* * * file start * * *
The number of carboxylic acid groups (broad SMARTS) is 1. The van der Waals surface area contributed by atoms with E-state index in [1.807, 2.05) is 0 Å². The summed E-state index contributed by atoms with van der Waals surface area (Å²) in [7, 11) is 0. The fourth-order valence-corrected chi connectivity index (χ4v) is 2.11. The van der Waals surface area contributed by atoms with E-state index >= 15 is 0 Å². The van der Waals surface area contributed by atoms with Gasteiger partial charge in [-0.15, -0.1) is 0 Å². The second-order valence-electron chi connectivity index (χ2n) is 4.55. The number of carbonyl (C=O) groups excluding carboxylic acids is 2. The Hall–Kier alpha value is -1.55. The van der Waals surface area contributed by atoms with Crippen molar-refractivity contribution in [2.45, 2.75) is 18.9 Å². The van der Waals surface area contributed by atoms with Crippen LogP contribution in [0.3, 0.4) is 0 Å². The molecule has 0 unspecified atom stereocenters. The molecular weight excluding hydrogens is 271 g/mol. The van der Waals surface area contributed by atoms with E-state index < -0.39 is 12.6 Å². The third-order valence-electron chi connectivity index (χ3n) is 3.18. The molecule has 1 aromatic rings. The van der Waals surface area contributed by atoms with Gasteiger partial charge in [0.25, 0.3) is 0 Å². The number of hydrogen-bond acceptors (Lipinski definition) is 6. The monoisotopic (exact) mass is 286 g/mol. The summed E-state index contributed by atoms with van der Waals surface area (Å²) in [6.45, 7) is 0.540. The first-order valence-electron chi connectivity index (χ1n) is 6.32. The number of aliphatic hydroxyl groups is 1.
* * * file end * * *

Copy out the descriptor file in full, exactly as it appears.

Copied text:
The number of carboxylic acid groups (broad SMARTS) is 1. The van der Waals surface area contributed by atoms with E-state index in [1.807, 2.05) is 0 Å². The summed E-state index contributed by atoms with van der Waals surface area (Å²) in [7, 11) is 0. The fourth-order valence-corrected chi connectivity index (χ4v) is 2.11. The van der Waals surface area contributed by atoms with E-state index >= 15 is 0 Å². The van der Waals surface area contributed by atoms with Gasteiger partial charge in [-0.15, -0.1) is 0 Å². The second-order valence-electron chi connectivity index (χ2n) is 4.55. The number of carbonyl (C=O) groups excluding carboxylic acids is 2. The Hall–Kier alpha value is -1.55. The van der Waals surface area contributed by atoms with Crippen molar-refractivity contribution in [2.45, 2.75) is 18.9 Å². The van der Waals surface area contributed by atoms with Crippen LogP contribution in [0.3, 0.4) is 0 Å². The molecule has 0 unspecified atom stereocenters. The molecular weight excluding hydrogens is 271 g/mol. The van der Waals surface area contributed by atoms with E-state index < -0.39 is 12.6 Å². The third-order valence-electron chi connectivity index (χ3n) is 3.18. The molecule has 1 aromatic rings. The van der Waals surface area contributed by atoms with Gasteiger partial charge in [0.25, 0.3) is 0 Å². The number of hydrogen-bond acceptors (Lipinski definition) is 6. The monoisotopic (exact) mass is 286 g/mol. The summed E-state index contributed by atoms with van der Waals surface area (Å²) in [6.45, 7) is 0.540. The first-order valence-electron chi connectivity index (χ1n) is 6.32. The number of aliphatic hydroxyl groups is 1.